The Ancient Egyptian “Song of the Harper”

“More interesting than any of the above songs is the so-called “Song of the Harper,” of which two copies are known: the first is found in the papyrus Harris 500, already mentioned, and the second in a papyrus at Leyden.

Extracts of this poem are also found on the walls of the tomb of Nefer-hetep at Thebes. The copy in the papyrus reads:

THE POEM THAT IS IN THE HALL OF THE TOMB OF [THE KING OF THE SOUTH, THE KING OF THE NORTH], ANTUF, [He was one of the kings of the eleventh dynasty, about 2700 B.C.] WHOSE WORD IS TRUTH, [AND IS CUT] IN FRONT OF THE HARPER.

“O good prince, it is a decree, And what hath been ordained thereby is well, That the bodies of men shall pass away and disappear, Whilst others remain.

Since the time of the oldest ancestors, The gods who lived in olden time, Who lie at rest in their sepulchres, The Masters and also the Shining Ones, Who have been buried in their splendid tombs, Who have built sacrificial halls in their tombs, Their place is no more. Consider what hath become of them!

I have heard the words of Imhetep [A high official of Tcheser, a king of the third dynasty] and Herutataf, [Son of Khufu, the builder of the Great Pyramid (fourth dynasty)].

Which are treasured above everything because they uttered them. Consider what hath become of their tombs! Their walls have been thrown down; Their places are no more; They are just as if they had never existed.

Not one [of them] cometh from where they are. Who can describe to us their form (or, condition), Who can describe to us their surroundings, Who can give comfort to our hearts, And can act as our guide To the place whereunto they have departed?

Give comfort to thy heart, And let thy heart forget these things; What is best for thee to do is To follow thy heart’s desire as long as thou livest.

Anoint thy head with scented unguents. Let thine apparel be of byssus Dipped in costly [perfumes], In the veritable products (?) of the gods.

Enjoy thyself more than thou hast ever done before, And let not thy heart pine for lack of pleasure.

Pursue thy heart’s desire and thine own happiness. Order thy surroundings on earth in such a way That they may minister to the desire of thy heart; [For] at length that day of lamentation shall come, Wherein he whose heart is still shall not hear the lamentation. Never shall cries of grief cause To beat [again] the heart of a man who is in the grave.

Therefore occupy thyself with thy pleasure daily, And never cease to enjoy thyself.

Behold, a man is not permitted To carry his possessions away with him. Behold, there never was any one who, having departed, Was able to come back again.”

–E.A. Wallis Budge, The Literature of the Ancient Egyptians, pp. 109-10.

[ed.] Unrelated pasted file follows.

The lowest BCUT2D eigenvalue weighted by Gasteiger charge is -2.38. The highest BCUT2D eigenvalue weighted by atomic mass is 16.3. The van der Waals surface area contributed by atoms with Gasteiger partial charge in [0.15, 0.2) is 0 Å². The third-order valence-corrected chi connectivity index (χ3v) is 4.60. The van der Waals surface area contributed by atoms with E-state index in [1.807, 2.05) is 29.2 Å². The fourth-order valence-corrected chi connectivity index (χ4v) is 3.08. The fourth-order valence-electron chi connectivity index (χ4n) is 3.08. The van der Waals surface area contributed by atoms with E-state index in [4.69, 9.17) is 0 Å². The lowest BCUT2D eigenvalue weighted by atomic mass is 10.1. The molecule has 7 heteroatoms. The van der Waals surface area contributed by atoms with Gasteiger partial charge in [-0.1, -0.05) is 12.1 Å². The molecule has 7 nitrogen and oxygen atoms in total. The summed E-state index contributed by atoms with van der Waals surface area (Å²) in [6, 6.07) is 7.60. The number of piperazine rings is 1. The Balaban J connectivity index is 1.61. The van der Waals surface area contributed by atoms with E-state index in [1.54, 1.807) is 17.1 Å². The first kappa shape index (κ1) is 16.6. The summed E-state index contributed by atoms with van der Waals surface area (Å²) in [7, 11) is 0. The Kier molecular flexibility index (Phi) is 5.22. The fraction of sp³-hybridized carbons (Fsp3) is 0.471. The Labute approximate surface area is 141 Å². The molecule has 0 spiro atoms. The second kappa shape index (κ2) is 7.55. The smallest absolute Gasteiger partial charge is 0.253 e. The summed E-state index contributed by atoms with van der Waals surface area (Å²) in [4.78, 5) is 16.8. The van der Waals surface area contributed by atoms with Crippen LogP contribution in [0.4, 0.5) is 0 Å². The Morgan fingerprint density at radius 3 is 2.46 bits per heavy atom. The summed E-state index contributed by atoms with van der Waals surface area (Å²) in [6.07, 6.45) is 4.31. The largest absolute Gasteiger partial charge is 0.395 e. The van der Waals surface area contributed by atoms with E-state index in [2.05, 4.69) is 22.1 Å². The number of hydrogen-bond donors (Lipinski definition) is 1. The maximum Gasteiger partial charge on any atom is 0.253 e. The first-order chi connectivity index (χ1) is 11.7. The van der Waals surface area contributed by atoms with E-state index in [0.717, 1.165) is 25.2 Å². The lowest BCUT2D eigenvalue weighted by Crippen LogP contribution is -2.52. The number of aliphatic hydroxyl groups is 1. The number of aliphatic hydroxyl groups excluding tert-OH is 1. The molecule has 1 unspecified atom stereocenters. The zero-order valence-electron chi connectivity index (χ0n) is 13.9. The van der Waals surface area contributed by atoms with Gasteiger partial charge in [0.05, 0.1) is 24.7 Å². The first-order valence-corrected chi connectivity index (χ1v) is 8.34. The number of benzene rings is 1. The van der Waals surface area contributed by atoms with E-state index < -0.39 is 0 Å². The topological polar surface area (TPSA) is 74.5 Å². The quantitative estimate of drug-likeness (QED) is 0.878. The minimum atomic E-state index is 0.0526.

The Oldest Prayer in the World?

“Another prayer of special interest is that which forms Chapter XXXB.

This is put into the mouth of the deceased when he is standing in the Hall of Judgment watching the weighing of his heart in the Great Scales by Anubis and Thoth, in the presence of the Great Company of the gods and Osiris.

He says: “My heart, my mother. My heart, my mother. My heart whereby I came into being. Let none stand up to oppose me at my judgment. May there be no opposition to me in the presence of the Tchatchau [The chief officers of Osiris, the divine Taskmasters]. Mayest thou not be separated from me in the presence of the Keeper of the Balance. Thou art my Ka (i.e. Double, or vital power), that dwelleth in my body; the god Khnemu who knitteth together and strengthened my limbs.

Mayest thou come forth into the place of happiness whither we go. May the Shenit officers who decide the destinies of the lives of men not cause my name to stink [before Osiris]. Let it (i.e. the weighing) be satisfactory unto us, and let there be joy of heart to us at the weighing of words (i.e.  the Great Judgment). Let not that which is false be uttered against me before the Great God, the Lord of Amentet (i.e. Osiris). Verily thou shalt be great when thou risest up [having been declared] a speaker of the truth.”

In many papyri this prayer is followed by a Rubric, which orders that it is to be said over a green stone scarab set in a band of tchamu metal (i.e. silver-gold), which is to be hung by a ring from the neck of the deceased. Some Rubrics order it to be placed in the breast of a mummy, where it is to take the place of the heart, and say that it will “open the mouth” of the deceased.

A tradition which is as old as the twelfth dynasty says that the Chapter was discovered in the town of Khemenu (Hermopolis Magna) by Herutataf, the son of Khufu, in the reign of Menkaura, a king of the fourth dynasty. It was cut in hieroglyphs, inlaid with lapis-lazuli on a block of alabaster, which was set under the feet of Thoth, and was therefore believed to be a most powerful prayer.

We know that this prayer was recited by the Egyptians in the Ptolemaic Period, and thus it is clear that it was in common use for a period of nearly four thousand years. It may well be the oldest prayer in the world.

–E.A. Wallis Budge, The Literature of the Ancient Egyptians, 1914, pp. 26-7.